--McCarthyism. Boy, did the Senate pull a boner with this one. I don’t need to go into a lot of details, as I’m sure most of you are perfectly aware of the highlights (or lowlights, as the case may be), but I’m sure that most of us can now agree that this is just about the most irrational cause for mass hysteria that was ever concocted. The mainstream spread of Communism…rrrrrriiiiiight. The capitalist system by that point was already well enough in place to effortlessly shrug off any attempts at cultural “insurgency.” There really was nothing to be afraid of; I suppose gray suits and pamphlets were a great threat to our society. Really, this (along with its offshoot, the Vietnam conflict) was just another way to marginalize the rest of us, to give us something to fear.

--But we can’t be afraid of the Russians forever, now can we? They’re a disheveled third-rate power now anyway, so that option is right out. So presently we are supposed to be deathly afraid of the terrorist threat. Well, 9/11 helped us out a bit with that one, though we should’ve seen it coming (again, a completely separate topic for later). So after we are attacked by groups based out of Afghanistan, we invade…Iraq. Never mind that there never was any correlation or cooperation between the two nations; at that point, Americans heard the words “terrorists” and “nuclear” in the same sentence on CNN and went completely bonkers. From there, you run into arguments like “These terrorists, these suicide bombers, could come into YOUR home and endanger the lives of YOU and YOUR KIDS!” Which is just absurd; any rational teenager can deduce that any terrorist attacks are going be geared towards a symbolic target: the towers and the Pentagon (conspiracy theories on the backburner for the time being) for instance. Not one terrorist cell has given any thought to your personal habits or has harbored any intentions of hijacking a single-engine plane to take off from Beetlestraw, Nebraska and drop a smart bomb on your head. It doesn’t matter, though; we’ve bought it for a long time, why should we stop now? That’s a notion on which those in power are counting, and rightly so, as its worked so far. We’re starting now to see some real signs of discontent with approval ratings; its always been there of course, but it started small back in late 2001 with those blessed with some foresight and has since grown exponentially, coinciding with each subsequent blunder of the current administration.

Two things could have arisen during the first post-9/11 months, based largely on official, as well as public, reaction to the atrocities: one, a stunned nation and government, totally caught with their pants down (again barring all feasible conspiracies at this time), could regroup and seek to understand what led to these attacks, or two, immediately label any and all Arabs/Muslims as suspected terrorists, and then spend tax dollars to undermine the Bill of Rights, dubbing it “patriotism.”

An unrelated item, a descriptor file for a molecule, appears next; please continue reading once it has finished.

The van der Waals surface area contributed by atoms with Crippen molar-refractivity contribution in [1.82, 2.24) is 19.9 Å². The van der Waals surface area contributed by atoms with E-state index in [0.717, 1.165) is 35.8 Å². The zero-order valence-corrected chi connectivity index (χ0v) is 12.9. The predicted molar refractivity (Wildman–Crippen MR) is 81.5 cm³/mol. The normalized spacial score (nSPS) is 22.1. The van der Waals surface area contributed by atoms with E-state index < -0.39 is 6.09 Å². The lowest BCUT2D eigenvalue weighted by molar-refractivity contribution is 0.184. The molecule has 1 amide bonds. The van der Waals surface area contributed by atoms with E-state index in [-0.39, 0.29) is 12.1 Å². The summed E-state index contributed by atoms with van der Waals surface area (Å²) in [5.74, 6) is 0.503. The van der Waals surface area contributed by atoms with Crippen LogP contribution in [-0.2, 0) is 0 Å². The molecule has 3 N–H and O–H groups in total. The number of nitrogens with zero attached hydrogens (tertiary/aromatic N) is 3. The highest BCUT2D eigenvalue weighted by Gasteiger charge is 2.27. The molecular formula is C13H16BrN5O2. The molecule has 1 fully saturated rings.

The former should have happened, and we would likely have moved from shocked fear to healthy caution and knowledge-seeking within a matter of months instead of a matter of years, as has been the case. The latter is what actually happened, and has left the nation as horrifically paralyzed as Lovecraft’s cosmic sojourner.

Monday, January 8, 2007

New Iraq War Plan: Dumber and Dumbererer

I realized even before I decided to make this posting that probably every amateur political scientist and activist in the blogosphere has already commented on this subject in more coherent, eloquent, and informative manners than I am able. But you may not have read theirs, so it is with my two or three cents that you are stuck, my friend.

It has been reported that President Bush and his administration (read "cronies," or "The Borg") will unveil on Wednesday a New Plan for Iraq, one that will start us out on the Road To Peace, that will Win Hearts And Minds, Preserve Freedom, and accomplish all kinds of other capitalized objectives towards which we've been working for close to a term and a half now.

The details of the plan have not been disclosed as of yet, but it has been strongly hinted that deployment of ground forces will continue, most likely in numbers that will escalate beyond the usual 20,000 troops per...per...oh, I don't know, per whim or something like that. Never mind that despite, or perhaps because of, the increasing amounts of troops (and the amounts are certainly increasing; compare regular deployments of 20,000 to a total of 3,021 confirmed dead since March of 2003) have coincided with a gradual escalation of violence.

Never mind also that the Army and Marine Corps numbers are being stretched too thin for comfort. The Army's on-standby brigade of around 4,000 soldiers (from the 82nd Airborne) has already left for Kuwait, meaning that another will have to take its place (credit: These days, voluntary enrollment in the armed forces is at a low point (anybody know why? hands? Bueller? Bueller?), and the amount of readily available brigades has dwindled significantly. That translates into recycling of already-enlisted soldiers, which in turn for them means longer war-zone hours, shortened spans of time back home, and less than twelve months to regroup and re-train between tours. That, says Army Chief of Staff General Peter J. Schoomaker, is a "red line" that we do not need to cross.